Nothing inspires fears of our advancements in technology like Atomic Bomb. A product of 20th century technology, the atomic bomb continues to enthrall and terrify individuals, communities, and even entire nations. With the last 70 years of American politics focused around the creation, potential use, disarmament, and prevention of nuclear weapons, atomic bombs have a number of pros and cons associated with their use. Lets take a moment to review them now.
The Pros of Atomic Bombs
1. The Ultimate Deterrent
The atomic bomb is the ultimate “if, then” retaliation statement. If you attack us, then we will launch an atomic bomb on you. Its most notable use in war was during World War II when two such bombs were dropped on Japan. Completely eradicating both cities, the Japanese surrendered soon after, saving countless American and Japanese lives that would otherwise have been lost in months or years of battle. While the initial loss of life is high, it can be seen as a tool that serves a greater good.
2. Mutually Guaranteed Destruction
As remarked upon in the earlier paragraph, the atomic bomb helps to ensure mutually guaranteed destruction through the “if then” of its use. No country has a system of shooting down missiles that is 100% effective. Because of this, all you need is a single nuclear weapon to destroy an entire population center. With this in mind, many countries with nuclear weapons know that the moment they are launched, everyone will launch in retaliation. Given the nuclear fallout that results, the quality of life after the nuclear launches will be so terrible that economies will collapse and no person, not even the victors, will come out of the situation better then when they entered it. By letting everyone have atomic bombs, nation on nation violence ends.
The Cons of Atomic Bombs
1. Can Wipe Out Life On Earth
This is a major con that needs to be reiterated again and again. If atomic bombs are used, then all life on the planet can be wiped out. This can happen a number of ways. If an atomic bomb is accidentally set off in the upper atmosphere, then the resulting radiation will dramatically increase cancer among people all over the planet, and can even lead to a nuclear winter where all light is extinguished. Mass starvation, painful death, and a loss of government and rule will result. In addition, the radiation from an atomic bomb can spread from where it is detonated, effecting unattended and even friendly targets.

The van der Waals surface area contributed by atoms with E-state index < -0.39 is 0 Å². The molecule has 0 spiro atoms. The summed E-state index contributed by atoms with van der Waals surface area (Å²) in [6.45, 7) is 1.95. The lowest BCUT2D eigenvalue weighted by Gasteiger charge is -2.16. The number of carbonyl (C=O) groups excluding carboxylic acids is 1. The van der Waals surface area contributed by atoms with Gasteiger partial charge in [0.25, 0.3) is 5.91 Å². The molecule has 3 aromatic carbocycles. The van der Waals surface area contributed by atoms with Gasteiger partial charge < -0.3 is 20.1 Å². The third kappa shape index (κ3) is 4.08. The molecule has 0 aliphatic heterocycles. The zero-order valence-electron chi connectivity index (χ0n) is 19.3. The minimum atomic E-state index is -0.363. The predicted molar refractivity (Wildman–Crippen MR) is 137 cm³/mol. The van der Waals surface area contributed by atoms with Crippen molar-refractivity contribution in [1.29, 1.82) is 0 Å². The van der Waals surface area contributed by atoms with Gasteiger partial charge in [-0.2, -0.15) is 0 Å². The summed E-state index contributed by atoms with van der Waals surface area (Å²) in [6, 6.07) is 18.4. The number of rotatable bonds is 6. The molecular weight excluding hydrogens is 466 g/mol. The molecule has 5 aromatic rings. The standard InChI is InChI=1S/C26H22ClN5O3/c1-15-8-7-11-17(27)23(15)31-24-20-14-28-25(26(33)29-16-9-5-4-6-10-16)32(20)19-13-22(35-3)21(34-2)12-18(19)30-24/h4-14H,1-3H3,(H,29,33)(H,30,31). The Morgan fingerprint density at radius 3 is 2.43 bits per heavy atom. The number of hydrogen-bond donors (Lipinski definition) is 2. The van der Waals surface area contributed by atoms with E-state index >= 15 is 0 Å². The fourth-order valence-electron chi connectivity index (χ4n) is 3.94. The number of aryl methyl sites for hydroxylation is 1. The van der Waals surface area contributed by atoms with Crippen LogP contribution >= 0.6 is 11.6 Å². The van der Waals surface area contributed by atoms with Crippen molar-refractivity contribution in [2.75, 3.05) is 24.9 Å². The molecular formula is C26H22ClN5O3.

2. Is A Challenge to Store and Maintain Properly
Atomic weapons are made out of radioactive components that require special storage to stop people and the surrounding environment from getting radiation poisoning. In addition, this requires having the right technical knowhow and special training to stop weapons from degrading to the point where they may accidentally go off or otherwise poison people. Along with storing them correctly, there is also increased risk of the weapons being stolen and used in acts of terrorism. This may have actually happened with the various storage repositories throughout Russia. As a result, there are atomic bombs that are not accounted for.
3. Requires Environmentally Harmful Industries To Produce
Creating an atomic bomb is incredibly time consuming and complicated. It begins with extracting the right elements from the earth that requires mining and refinement. In addition, water and other resources are required to treat and prepare the material used in atomic weaponry. Radioactive waste is the result, causing several places in the United States to become superfund sights requiring significant resource and time investments to make no longer dangerous for human habitation.
4. May Be Misused
The use of atomic weapons against Japan is often considered a contentious issue because it may not have been necessary to bomb population centers. Countless innocent lives were lost while many more people would have to spend he rest of their lives battling deformities and various forms of cancer. The atomic weapons could have used off shore or in unpopulated areas to show their effectiveness without costing lives. The end result could have been an end to the war without such a high loss of life. Given that the past use of an atomic bomb is still debated to this day, you can understand that any future use of these weapons opens themselves up to misuse.
5. The Accidental Apocalypse
Everything people do is subject to human error. While we can do our best to automate processes and remove the human element, people are still crucial to whether or not bombs are launched. Several times during the cold war, atomic bombs were nearly launched due to errors in the system. A radar station might accidentally pick up on a nuclear launch when it is in fact nothing. With human error, there is always the chance of an accidental apocalypse.